What we might do away with is the suburbs which are just spread out non efficient housing which consumes a greater portion of resources then they are worth.
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mikepepler
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PostPosted: Mon Mar 12, 2018 9:41 pm    Post subject: Reply with quote

Adam - I agree with your points, though they do of course assume a fully functioning economy. But I'm kind of assuming that in the case of this discussion.

Woodburner - I agree, though the 'sustainable city' plans people propose tend to focus around walking and cycling more than heavy transport.

Chris - Rome was probably more sustainable than many cities today, but it was small. I think it's once you go above that 0.5-1 million size that the growth has more in common with a cancer than a healthy organism.

What I find particularly interesting is the mental health side of it. The proposals being bandied around would result in a restriction of personal space, both in private and public. I think when it's impossible to get away from people that can be stressful, especially for introverts (which I'm not, but Tracy is). There seems to be an idea that we can have millions of happy people in 'livable', 'sustainable' cities, but I'm not sure it's really possible. Many younger people I know who live in London have a plan to move out of there, and many older people (especially those with children) commute from somewhere more rural. There's also the loss of interaction with the natural world in a city, and I don't think the occasional park or green space is a viable substitute...
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Little John



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PostPosted: Tue Mar 13, 2018 12:40 am    Post subject: Reply with quote

Cities are not sustainable in a finite environment. Any system that consumes more than it produces in a finite environment is not, by definition, sustainable. The only pertinent question with any city is how long it can feed off the wider environment before its inevitable collapse. This may be centuries or even millennia long. But, in the end, collapse is inevitable.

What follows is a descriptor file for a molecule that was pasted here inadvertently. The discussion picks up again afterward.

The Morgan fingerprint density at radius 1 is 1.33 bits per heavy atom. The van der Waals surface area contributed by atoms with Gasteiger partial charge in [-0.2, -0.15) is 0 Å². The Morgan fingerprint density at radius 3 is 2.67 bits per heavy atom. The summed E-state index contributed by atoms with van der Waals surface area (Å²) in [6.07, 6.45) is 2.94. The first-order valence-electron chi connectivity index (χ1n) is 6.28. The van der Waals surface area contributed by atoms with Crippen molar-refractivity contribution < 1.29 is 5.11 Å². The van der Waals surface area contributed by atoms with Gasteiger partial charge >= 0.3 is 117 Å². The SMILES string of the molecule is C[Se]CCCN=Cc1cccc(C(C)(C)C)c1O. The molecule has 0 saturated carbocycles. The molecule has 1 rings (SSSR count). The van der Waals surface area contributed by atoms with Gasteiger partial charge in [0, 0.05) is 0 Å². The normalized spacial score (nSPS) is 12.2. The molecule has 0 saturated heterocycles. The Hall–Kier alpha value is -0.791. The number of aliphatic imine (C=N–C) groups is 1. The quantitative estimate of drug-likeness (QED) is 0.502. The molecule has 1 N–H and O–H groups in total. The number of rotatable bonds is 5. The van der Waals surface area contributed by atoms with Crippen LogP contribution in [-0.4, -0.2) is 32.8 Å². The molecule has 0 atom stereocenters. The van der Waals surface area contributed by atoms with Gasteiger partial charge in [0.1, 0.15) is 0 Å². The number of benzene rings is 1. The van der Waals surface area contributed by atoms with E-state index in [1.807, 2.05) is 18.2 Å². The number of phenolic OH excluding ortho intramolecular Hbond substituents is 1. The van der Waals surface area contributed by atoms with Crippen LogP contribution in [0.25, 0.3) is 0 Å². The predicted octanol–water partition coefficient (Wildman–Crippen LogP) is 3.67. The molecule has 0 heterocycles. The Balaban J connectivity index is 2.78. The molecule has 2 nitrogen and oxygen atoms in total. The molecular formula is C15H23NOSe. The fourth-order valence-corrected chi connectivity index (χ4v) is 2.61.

Cities are the first form of complex civilisation. In a finite environment, complex civilisations are not sustainable.
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PostPosted: Tue Mar 13, 2018 12:49 am    Post subject: Reply with quote

Little John wrote:
Cities are not sustainable in a finite environment. Any system that consumes more than it produces in a finite environment is not, by definition, sustainable. The only pertinent question with any city is how long it can feed off the wider environment before its inevitable collapse. This may be centuries or even millennia long. But, in the end, collapse is inevitable.

Cities are the first form of complex civilisation. In a finite environment, complex civilisations are not sustainable.
If the wider environment can supply a surplus why would collapse be inevitable? The environment receives a constant input of sunlight so is not finite.
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Little John



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PostPosted: Tue Mar 13, 2018 1:50 am    Post subject: Reply with quote

That's why I said large complex civilisations (or cities). Additionally, a surplus does not come out of nowhere. A cost mus be paid for that surplus and this cost, is always, in the end, in the form of ecological degradation of the foundations on which complex societies are built. Soil, water and other key resources.

I have history on my side of this argument. The evidence is already in and it is more or less conclusive.
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mikepepler
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PostPosted: Tue Mar 13, 2018 9:17 am    Post subject: Reply with quote

I suppose the question is whether the city and the surrounding land should be considered as a system together? The city needs the countryside for food, energy, water, waste disposal, etc. But the countryside needs the city to supply it with manufactured goods, tourists to come and visit, etc.